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PostPosted: Wed Aug 24, 2005 5:47 pm 
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Has anyone had this problem? I recently set up to record my band. We did about 5 or 6 songs. THere were no adjustments between takes or songs. No changes of equipment, players, mics, or placements. But when I play it back, on some songs, the drums sound fine. On others, the drum sound (especially the overheads) sound annoyingly brittle and thin.

I am keeping the same EQ and Dymamics from song to song. No adjustments, but the sound is so different. How can this be?

Any thoughts? Or is it just me?


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 Post subject: Hmmm
PostPosted: Wed Aug 24, 2005 6:11 pm 
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Did you save and recall a scene from the first session?

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PostPosted: Wed Aug 24, 2005 6:58 pm 
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I didn't consciously use any scenes.

Do you mean for the recording or for the playback?

On the playback, I did check to see if the parameters on the various tracks were the same (EQ settings, Dynamic settings) and they were the same in both songs.

I'm still kind of "hit and miss" with the scenes, so I usually try to save the scene from the first song in the session (make a note of which song that was) after I'm relatively happy with the settings, and then mix all songs from that session (say session Aug '05), before moving on to remix any other recording sessions. When I go back to the (Aug 05) session, I find the song with the saved scene in it, call up the scene, and then can mix from that session again.

The music on the different songs was very different; one a slow, spooky song, the others more energetic (like a cover of "Shake Some Action" by Flamin' Goovies). Could the different feel of the songs be enough to make the drums sound out of place in one and not the other?


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 Post subject: Well
PostPosted: Wed Aug 24, 2005 11:56 pm 
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I would think so Corey if the drummer is smackin' 'em harder in one tune than the other, you'd get different levels for sure.

When you check the playback settings, are there thick black lines representing the slot below the fader?

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PostPosted: Thu Aug 25, 2005 1:47 am 
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I'm not sure what black lines you are talking about. Which screen is this in? The View/Meter screen?


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 Post subject: Well...
PostPosted: Thu Aug 25, 2005 4:20 pm 
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I'll have to look it up Corey, but basically theres a screen that shows what your fader position was. If you loweer the fader to "0" then bring it up, the black line goes away when you reach the former fader position.

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PostPosted: Thu Aug 25, 2005 4:34 pm 
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I think Don is refering to the view/fader screen. It lets you see where your physical faders are set in relation to where the virtual faders are set.

edit: I thought it went without saying that you press the view button to get to this screen, but I'll say it anyway. :wink:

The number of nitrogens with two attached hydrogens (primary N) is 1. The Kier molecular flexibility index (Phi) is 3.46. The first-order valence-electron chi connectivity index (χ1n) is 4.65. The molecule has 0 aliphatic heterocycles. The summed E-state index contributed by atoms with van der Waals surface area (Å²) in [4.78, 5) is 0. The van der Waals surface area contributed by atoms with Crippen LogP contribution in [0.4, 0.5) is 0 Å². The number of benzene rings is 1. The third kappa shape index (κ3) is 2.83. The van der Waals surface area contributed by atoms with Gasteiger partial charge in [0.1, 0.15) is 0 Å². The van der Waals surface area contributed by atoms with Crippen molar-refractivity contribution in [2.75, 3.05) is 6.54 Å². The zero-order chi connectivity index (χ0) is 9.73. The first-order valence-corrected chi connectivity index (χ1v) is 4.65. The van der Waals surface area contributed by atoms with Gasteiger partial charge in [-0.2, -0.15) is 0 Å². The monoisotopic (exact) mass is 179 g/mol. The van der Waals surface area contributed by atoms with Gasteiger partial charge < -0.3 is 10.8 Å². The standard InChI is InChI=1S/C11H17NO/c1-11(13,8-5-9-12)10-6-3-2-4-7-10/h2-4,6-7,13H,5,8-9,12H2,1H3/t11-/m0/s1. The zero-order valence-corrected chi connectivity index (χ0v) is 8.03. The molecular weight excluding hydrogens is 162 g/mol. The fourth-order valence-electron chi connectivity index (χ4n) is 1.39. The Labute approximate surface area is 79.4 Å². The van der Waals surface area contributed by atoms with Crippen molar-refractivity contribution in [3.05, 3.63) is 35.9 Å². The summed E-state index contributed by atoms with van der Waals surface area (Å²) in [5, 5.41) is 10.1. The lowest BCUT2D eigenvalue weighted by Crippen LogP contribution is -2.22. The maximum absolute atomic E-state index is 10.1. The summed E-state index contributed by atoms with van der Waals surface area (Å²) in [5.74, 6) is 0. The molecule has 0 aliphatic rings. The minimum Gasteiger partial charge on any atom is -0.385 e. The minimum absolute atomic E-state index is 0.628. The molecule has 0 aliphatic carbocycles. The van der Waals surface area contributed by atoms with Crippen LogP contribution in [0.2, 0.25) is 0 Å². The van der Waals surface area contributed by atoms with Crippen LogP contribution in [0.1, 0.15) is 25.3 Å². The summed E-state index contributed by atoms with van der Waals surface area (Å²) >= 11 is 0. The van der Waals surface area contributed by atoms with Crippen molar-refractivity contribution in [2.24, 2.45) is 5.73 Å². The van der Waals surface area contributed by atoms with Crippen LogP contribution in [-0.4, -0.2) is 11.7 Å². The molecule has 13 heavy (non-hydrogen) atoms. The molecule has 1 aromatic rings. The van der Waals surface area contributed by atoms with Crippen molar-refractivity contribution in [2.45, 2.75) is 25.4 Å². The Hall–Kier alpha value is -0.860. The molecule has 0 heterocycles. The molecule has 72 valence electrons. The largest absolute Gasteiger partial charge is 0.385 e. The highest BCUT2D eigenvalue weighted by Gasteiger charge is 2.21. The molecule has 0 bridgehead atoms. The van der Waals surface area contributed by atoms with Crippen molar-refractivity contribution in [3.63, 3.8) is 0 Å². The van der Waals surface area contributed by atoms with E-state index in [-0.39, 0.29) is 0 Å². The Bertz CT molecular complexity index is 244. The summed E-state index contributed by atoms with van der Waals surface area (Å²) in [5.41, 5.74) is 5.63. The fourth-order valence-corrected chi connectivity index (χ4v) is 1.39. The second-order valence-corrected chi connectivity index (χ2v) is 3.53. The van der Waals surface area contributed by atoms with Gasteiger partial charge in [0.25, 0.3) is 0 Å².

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PostPosted: Thu Aug 25, 2005 5:16 pm 
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Could this be a case of the dreaded "demo" scenes rearing their ugly head? My first fix would be to eliminate the demo, get your settings right for 1 song, save them as a scene, and then recall that scene for the other songs....

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PostPosted: Thu Aug 25, 2005 6:47 pm 
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Thanks, The demo is long gone. I don't think it is a scene problem. I remixed again last night, and just tried to take some highs out of the drums. It sounds better, but still not as good as the other songs from the same session.

I guess this tells me that I have to pay more attention to placement, even after the first song. I had been just setting the mics up, getting the placement where I liked it, monitoring the results from the first song, and then forgetting about them for the rest of the songs for that session. I guess I need to do at least a quick monitor after each and every song recorded. It could have been that the mic stands slowly moved, got bumped, or otherwise changed position.

I think the problem was that I was just being lazy - and not wanting to interrupt the "flow of the evening"


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 Post subject: Possibility
PostPosted: Thu Aug 25, 2005 7:46 pm 
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Hey Carey,

Here's a possibility I can think of outside of what was already discussed:

The difference in arrangements/instrumentation between songs could account for the relative sound differences. If you sound checked on a dense arrangement or a tune with a heavy guitar or bass sound, the relative tone of your overheads could be somewhat masked by the other instruments and sound "right". If the next song was more sparsely arranged and you kept the same mic positions and gain settings, the results might be more harsh or bright within context.

Over time I've learned that one key to recording is capturing the right sounds for the tune. A template approach doesn't always work. Experiment by moving stuff around and (if you have them) try different mics and/or preamps. Small adjustments in tracking can make a huge difference.

Peace Out,

Gary


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